On June 25 of this year, American Express finally settled with MasterCard – to the tune of $1.8 billion. The amount of the settlement made this one of the largest antitrust suits to ever take place in the United States. American Express had already settled its suit against Visa last year, at which time the company received a settlement of $2.25 billion.

American Express won’t be getting a windfall from MasterCard all at one time. Rather, the company will pay American Express a total of $150 million per quarter over the next 12 quarters. Visa, on the other hand, had to pay $1.5 billion of its settlement upfront. Despite the quarterly payment system, MasterCard plans to book a $1 billion charge to its current fiscal quarter because of the lawsuit.

The extra money comes just in time for American Express, which has been experiencing some financial troubles as borrowers continue to be delinquent on their payments while simultaneously borrowing less.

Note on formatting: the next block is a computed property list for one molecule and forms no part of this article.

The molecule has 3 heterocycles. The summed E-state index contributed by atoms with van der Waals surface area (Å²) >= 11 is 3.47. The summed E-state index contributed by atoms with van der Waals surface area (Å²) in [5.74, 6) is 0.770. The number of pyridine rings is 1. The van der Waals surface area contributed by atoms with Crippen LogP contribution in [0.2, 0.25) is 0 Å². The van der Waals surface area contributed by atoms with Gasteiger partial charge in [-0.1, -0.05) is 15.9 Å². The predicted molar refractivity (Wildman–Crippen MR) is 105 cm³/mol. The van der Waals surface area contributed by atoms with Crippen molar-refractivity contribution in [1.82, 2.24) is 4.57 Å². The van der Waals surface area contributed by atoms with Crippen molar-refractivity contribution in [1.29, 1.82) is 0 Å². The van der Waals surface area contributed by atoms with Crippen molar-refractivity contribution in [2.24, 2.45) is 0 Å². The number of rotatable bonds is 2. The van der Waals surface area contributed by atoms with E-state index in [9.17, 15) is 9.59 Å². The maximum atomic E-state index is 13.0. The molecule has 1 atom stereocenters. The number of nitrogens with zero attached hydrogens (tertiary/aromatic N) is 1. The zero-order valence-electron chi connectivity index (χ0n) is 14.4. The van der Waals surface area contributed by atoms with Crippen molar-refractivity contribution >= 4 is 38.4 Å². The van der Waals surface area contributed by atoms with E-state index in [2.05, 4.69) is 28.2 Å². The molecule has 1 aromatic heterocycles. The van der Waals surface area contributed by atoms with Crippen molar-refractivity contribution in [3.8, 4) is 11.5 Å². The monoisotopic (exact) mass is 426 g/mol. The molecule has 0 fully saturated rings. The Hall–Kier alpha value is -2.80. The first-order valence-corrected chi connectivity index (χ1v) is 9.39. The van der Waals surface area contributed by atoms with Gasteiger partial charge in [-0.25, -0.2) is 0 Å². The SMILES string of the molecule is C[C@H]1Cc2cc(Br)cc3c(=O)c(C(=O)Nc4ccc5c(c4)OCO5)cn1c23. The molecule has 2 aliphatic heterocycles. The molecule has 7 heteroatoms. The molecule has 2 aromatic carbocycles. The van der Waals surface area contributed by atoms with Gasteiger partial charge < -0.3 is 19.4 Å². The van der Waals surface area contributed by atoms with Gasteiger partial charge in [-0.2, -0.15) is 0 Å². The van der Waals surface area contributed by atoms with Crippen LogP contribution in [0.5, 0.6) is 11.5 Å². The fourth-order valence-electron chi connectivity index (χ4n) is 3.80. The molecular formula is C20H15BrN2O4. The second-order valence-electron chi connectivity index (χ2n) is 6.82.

MasterCard and Visa have not been affected by the economy in quite the same way, however, because the two companies do not actually collect payments from credit card users. Rather, they simply collect a fee every time a credit card with their logo is used. American Express, on the other hand, collects similar fees from every transaction but also extends credit to its cardholders. As a result, MasterCard and Visa are still doing quite well with the current economic conditions because consumers are still using their credit cards to make purchases.

Despite the lawsuit settlement, MasterCard also saw a rise its shares on the same day the settlement was announced. The rise, which was equivalent to 3.4%, put the value of the shares at $289.79. American Express, on the other hand, so a decline in the value of its shares with the current value being $40.94.

About the Author: Shannon Kietzman is a well known author and trusted resource. Shannon regularly writes for . For more info and to order your credit report with FREE credit score please visit